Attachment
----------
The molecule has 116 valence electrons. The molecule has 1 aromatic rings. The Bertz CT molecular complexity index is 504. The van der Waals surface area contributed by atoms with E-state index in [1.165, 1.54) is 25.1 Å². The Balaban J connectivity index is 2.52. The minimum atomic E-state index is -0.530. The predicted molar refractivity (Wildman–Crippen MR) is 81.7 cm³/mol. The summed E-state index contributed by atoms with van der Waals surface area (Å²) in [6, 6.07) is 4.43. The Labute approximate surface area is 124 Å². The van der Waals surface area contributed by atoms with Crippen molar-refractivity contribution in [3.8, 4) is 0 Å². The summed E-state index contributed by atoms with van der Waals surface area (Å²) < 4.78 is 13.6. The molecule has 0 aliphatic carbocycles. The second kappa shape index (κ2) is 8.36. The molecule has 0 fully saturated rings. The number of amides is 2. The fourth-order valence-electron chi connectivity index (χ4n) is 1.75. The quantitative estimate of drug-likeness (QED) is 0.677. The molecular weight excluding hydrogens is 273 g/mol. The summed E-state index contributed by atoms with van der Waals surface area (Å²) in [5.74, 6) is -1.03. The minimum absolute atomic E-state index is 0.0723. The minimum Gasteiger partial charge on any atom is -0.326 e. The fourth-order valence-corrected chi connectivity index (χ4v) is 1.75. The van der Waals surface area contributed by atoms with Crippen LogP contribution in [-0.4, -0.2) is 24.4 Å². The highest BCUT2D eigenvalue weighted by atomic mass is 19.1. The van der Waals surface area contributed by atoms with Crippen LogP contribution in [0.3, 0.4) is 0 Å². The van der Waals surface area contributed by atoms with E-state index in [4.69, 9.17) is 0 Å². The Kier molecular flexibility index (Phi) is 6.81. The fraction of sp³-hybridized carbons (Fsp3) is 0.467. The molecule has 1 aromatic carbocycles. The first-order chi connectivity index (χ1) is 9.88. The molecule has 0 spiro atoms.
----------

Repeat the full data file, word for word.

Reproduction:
The molecule has 116 valence electrons. The molecule has 1 aromatic rings. The Bertz CT molecular complexity index is 504. The van der Waals surface area contributed by atoms with E-state index in [1.165, 1.54) is 25.1 Å². The Balaban J connectivity index is 2.52. The minimum atomic E-state index is -0.530. The predicted molar refractivity (Wildman–Crippen MR) is 81.7 cm³/mol. The summed E-state index contributed by atoms with van der Waals surface area (Å²) in [6, 6.07) is 4.43. The Labute approximate surface area is 124 Å². The van der Waals surface area contributed by atoms with Crippen molar-refractivity contribution in [3.8, 4) is 0 Å². The summed E-state index contributed by atoms with van der Waals surface area (Å²) < 4.78 is 13.6. The molecule has 0 aliphatic carbocycles. The second kappa shape index (κ2) is 8.36. The molecule has 0 fully saturated rings. The number of amides is 2. The fourth-order valence-electron chi connectivity index (χ4n) is 1.75. The quantitative estimate of drug-likeness (QED) is 0.677. The molecular weight excluding hydrogens is 273 g/mol. The summed E-state index contributed by atoms with van der Waals surface area (Å²) in [5.74, 6) is -1.03. The minimum absolute atomic E-state index is 0.0723. The minimum Gasteiger partial charge on any atom is -0.326 e. The fourth-order valence-corrected chi connectivity index (χ4v) is 1.75. The van der Waals surface area contributed by atoms with Crippen LogP contribution in [-0.4, -0.2) is 24.4 Å². The highest BCUT2D eigenvalue weighted by atomic mass is 19.1. The van der Waals surface area contributed by atoms with Crippen LogP contribution in [0.3, 0.4) is 0 Å². The van der Waals surface area contributed by atoms with E-state index in [4.69, 9.17) is 0 Å². The Kier molecular flexibility index (Phi) is 6.81. The fraction of sp³-hybridized carbons (Fsp3) is 0.467. The molecule has 1 aromatic carbocycles. The first-order chi connectivity index (χ1) is 9.88. The molecule has 0 spiro atoms.